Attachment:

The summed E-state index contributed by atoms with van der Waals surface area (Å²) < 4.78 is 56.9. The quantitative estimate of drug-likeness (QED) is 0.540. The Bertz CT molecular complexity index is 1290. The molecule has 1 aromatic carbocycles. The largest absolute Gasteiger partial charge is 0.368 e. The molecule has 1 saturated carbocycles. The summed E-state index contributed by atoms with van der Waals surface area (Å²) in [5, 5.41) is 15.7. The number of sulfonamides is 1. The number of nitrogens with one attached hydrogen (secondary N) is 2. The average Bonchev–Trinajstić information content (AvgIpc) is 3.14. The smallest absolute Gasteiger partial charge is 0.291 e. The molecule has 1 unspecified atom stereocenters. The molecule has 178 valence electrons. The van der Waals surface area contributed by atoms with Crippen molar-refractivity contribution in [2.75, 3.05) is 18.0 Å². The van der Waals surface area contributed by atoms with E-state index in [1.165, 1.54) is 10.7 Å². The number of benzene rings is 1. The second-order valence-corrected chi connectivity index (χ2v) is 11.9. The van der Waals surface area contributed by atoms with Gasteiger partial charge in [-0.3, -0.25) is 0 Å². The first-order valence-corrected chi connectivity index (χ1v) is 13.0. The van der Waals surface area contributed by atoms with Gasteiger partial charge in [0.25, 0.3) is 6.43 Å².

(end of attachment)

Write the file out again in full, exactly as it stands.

The summed E-state index contributed by atoms with van der Waals surface area (Å²) < 4.78 is 56.9. The quantitative estimate of drug-likeness (QED) is 0.540. The Bertz CT molecular complexity index is 1290. The molecule has 1 aromatic carbocycles. The largest absolute Gasteiger partial charge is 0.368 e. The molecule has 1 saturated carbocycles. The summed E-state index contributed by atoms with van der Waals surface area (Å²) in [5, 5.41) is 15.7. The number of sulfonamides is 1. The number of nitrogens with one attached hydrogen (secondary N) is 2. The average Bonchev–Trinajstić information content (AvgIpc) is 3.14. The smallest absolute Gasteiger partial charge is 0.291 e. The molecule has 1 unspecified atom stereocenters. The molecule has 178 valence electrons. The van der Waals surface area contributed by atoms with Crippen molar-refractivity contribution in [2.75, 3.05) is 18.0 Å². The van der Waals surface area contributed by atoms with E-state index in [1.165, 1.54) is 10.7 Å². The number of benzene rings is 1. The second-order valence-corrected chi connectivity index (χ2v) is 11.9. The van der Waals surface area contributed by atoms with Gasteiger partial charge in [-0.3, -0.25) is 0 Å². The first-order valence-corrected chi connectivity index (χ1v) is 13.0. The van der Waals surface area contributed by atoms with Gasteiger partial charge in [0.25, 0.3) is 6.43 Å².